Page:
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Olivia Box

Olivia Box

Olivia is a writer, beekeeper, and an ecologist. Currently, she is a graduate student at the University of Vermont where she is studying forests threatened by climate change and invasive pests. Her freelance work has been featured in Northern Woodlands, Massive Science, and The Counter. You can follow her work at  @oliviafaybox or see her complete portfolio here.
tree bark

Tree Bark and Fire

A tree's hard outer bark helps it survive. Studying why it's thicker on some trees than others could help scientists understand how to protect them.
Poison ivy

With Climate Change, Poison Ivy May Get Itchier

Bad news for the estimated 80 percent of the human population that's allergic to the dreaded—and abundant—leaves of three.
Tree Rings of a Stump

How Tree Ring Records Can Help Predict Droughts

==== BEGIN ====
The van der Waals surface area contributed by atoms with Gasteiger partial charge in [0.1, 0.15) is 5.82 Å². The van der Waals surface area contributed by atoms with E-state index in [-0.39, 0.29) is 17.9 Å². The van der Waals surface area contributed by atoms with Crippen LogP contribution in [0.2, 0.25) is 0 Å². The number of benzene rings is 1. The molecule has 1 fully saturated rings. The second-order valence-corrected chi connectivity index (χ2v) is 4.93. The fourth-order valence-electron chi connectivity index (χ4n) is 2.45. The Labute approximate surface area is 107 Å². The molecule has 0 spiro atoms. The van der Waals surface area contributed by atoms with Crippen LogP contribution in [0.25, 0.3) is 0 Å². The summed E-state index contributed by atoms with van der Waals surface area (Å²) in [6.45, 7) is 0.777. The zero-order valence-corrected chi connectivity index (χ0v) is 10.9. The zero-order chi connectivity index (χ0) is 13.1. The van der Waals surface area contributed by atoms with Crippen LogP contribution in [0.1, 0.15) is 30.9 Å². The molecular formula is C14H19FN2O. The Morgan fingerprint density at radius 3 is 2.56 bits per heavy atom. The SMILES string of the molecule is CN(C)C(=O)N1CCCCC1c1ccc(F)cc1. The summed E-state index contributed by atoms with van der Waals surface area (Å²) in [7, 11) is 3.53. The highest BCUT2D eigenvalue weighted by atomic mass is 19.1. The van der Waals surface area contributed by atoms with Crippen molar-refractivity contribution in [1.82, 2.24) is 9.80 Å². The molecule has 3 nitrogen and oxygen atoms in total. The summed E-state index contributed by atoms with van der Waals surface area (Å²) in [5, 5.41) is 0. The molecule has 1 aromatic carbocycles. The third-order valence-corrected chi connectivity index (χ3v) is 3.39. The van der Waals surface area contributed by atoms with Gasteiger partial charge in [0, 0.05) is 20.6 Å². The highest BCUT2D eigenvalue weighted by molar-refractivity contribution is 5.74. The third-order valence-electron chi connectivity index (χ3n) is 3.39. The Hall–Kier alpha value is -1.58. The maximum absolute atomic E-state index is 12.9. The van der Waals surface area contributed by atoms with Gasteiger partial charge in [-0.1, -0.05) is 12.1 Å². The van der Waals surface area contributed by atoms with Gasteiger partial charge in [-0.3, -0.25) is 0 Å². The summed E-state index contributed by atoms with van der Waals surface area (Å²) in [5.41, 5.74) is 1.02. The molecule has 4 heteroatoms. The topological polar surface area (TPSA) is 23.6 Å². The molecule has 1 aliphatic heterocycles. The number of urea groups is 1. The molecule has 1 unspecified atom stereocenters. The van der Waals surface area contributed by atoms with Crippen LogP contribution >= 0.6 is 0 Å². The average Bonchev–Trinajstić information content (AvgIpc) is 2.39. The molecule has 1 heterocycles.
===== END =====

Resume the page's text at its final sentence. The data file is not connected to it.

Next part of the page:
Inside the trunks of trees lies a wealth of data on climate that goes back generations.
Cattle in a forest

Silvopasture; Or, Why Are There Cows in the Woods?

Cattle grazing on invasive plants in longleaf pine forests could benefit ecosystems and farmers alike.
Dried flowers

Which Flowers Bloom First and Why?

A massive collection of dried flower specimens demonstrates that climate change disrupts the timing of spring blooms.
Small white flowers bloom on the end of a cherry tree branch near the base of the Washington Monument in Washington, DC.

Is Your Favorite Tree an Invasive Species?

Some superstar trees in the US are actually invasive to their ecosystems. Blossoming cherry trees, for example.
A dead tree in a forest

What Happens to a Tree When It Dies?

Decomposing trees on the forest floor become "dead wood"—a part of ecosystems that researchers are only beginning to understand.
Swimming beaver (Castor fiber)

A Comeback for Beavers?

As two researchers found out, rewilding a species can be done in different ways, sometimes with different outcomes.
Lodge-pole pines c. 1857

Good News for the Lodgepole Pine!

The long-lived species' survivor genes are dispersed from the Yukon to southern California, meaning that it has a good chance of weathering climate change.